For many of us children of Holocaust survivors, Simon Curtis‘ “Woman in Gold” really hits a nerve as it tells a story about a young lawyer who accomplished what we would have liked to have done for our parents’ losses.
Luckily for E. Randol Schoenberg and art restitution justice, the young lawyer listened to his mother when she asked him to see a friend about a legal issue. His mother’s request turned out to be the case of a lifetime, and its legal triumph a great premise for an inspiring Hollywood movie.
“Woman in Gold” chronicles the challenges Maria Altmann (Helen Mirren), a Viennese Jewish refugee, faced suing the Austrian government to reclaim the artwork that rightly belonged to her family. Among those works was Gustav Klimt’s renowned painting of her aunt that was stolen from Altmann’s family, “Portrait of Adele Bloch-Bauer I.” It was considered a national treasure by the Austrian government.
Schoenberg, played by Ryan Reynolds, is the grandson of Austrian Jewish refugees living in Los Angeles who were friends with Altmann. His grandfather was the noted composer and artist Arnold Schoenberg. When the young and inexperienced lawyer was asked by his mother to look into the legal claims of fellow refugee Altmann, Schoenberg reluctantly went to see her. Altmann’s sister had just died, and she realized that it was now or never to resolve the issue of her family heirlooms and artwork that was seized by the Nazi regime after they invaded Vienna.
We identify when the potential client and budding lawyer express their doubts about pursuing her claims when they first started. Altmann wondered if she could overcome the insurmountable odds to reclaim the works. Schoenberg hesitated representing her, citing his family obligations and lack of legal expertise to handle the case.
What transpires, however, is a legal adventure conducted by a delightful inter-generational team of client and counsel on a dedicated mission to wage justice in the Austrian courts and the Supreme Court, and we are cheering throughout the movie as they prevail.
We hear our parents speaking when Altmann says she promised never to return to Austria, and we sit up in our seats when she rescinds her vow to pursue justice for the family. She confesses in the film that she cannot let it go, even though Austrian officials warn her that she will never prevail. After returning to her birthplace, Altmann utters, “I did not come here to eat cake.” We know the nature of such a dedicated woman, as it’s how our parents made new lives in America.
The film offers an emotional catharsis for us second and third generations whose families lost so many family members and homes. The beautifully shot flashbacks to the sophisticated and art-laden life Altmann’s home had before the war are especially opulent and nostalgic. But these rich pre-war scenes are quickly voided as the Nazi invasion leads to the shattering scenes of Jews being degraded and occupied, as well as Altmann and her husband experiencing a harrowing escape from Vienna. The film retraces our parent’s traumas.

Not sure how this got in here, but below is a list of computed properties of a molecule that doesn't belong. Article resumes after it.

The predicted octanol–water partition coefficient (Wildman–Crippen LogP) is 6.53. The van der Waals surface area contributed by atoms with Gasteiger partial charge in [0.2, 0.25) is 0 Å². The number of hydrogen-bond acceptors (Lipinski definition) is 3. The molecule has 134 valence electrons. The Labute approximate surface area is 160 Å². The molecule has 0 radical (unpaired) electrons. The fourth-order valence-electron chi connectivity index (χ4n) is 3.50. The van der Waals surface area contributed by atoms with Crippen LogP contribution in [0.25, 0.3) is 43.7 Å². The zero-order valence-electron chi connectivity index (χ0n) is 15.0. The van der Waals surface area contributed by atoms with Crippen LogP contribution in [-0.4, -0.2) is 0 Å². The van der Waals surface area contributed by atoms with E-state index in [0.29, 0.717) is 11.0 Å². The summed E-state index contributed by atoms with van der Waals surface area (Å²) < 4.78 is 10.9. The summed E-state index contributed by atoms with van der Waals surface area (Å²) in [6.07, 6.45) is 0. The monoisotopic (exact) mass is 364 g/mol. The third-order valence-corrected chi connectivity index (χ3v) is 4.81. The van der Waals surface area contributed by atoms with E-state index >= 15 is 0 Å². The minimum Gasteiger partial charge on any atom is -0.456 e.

One cannot help living through Schoenberg’s pursuit of Altmann’s claims and rooting for victory throughout the film. What is also rewarding is to see how modern day Austrians offer to help Altmann as retribution for how she and her family were wronged in the first place by the Nazis, and then the Austrian museum and government.
Schoenberg, who recently visited Washington, D.C. on a press tour, is quite modest in person talking about his legal victory. He claimed that they were somewhat optimistic about how the Supreme Court would rule, as several members were cultured in the arts. He also admitted that he stumbled over the first question asked of him in the Court, as depicted in the movie. Also, actress Helen Mirren was able to listen to the taped depositions that Altmann had given to prepare for her role.
He explained how his late grandfather was famous for soirees for those refugees exiled in Los Angeles. In his home, Schoenberg remembers his parents speaking German when they did not want him to understand.
Schoenberg smiles when talking about Altmann, who was like the character depicted in movie–“witty, charming, yet strong willed and tough.” The big difference is that in real life Marie Altmann was older than Mirren is in real life.
The dedicated lawyer also said that part of the motivation for pursuing her case was “to tell our story.” After the case was won, Schoenberg went on to achieve that very goal by becoming very involved in the Holocaust museum in Los Angeles. Like many of us, he vows not to forget.
Those who cannot get enough of learning about the plunder of European art treasures should rush out and purchase the documentary, Rape of Europa, by Richard Berge, Nicole Newnham and Bonni Cohen. Schoenberg and Altmann are in the film.
Upon leaving the theatre I called my niece, who is studying in law school, and insisted she see the movie. The film should be shown to budding law students all over the country so they can learn how a David against Goliath legal struggle can be waged both in real life and on the screen.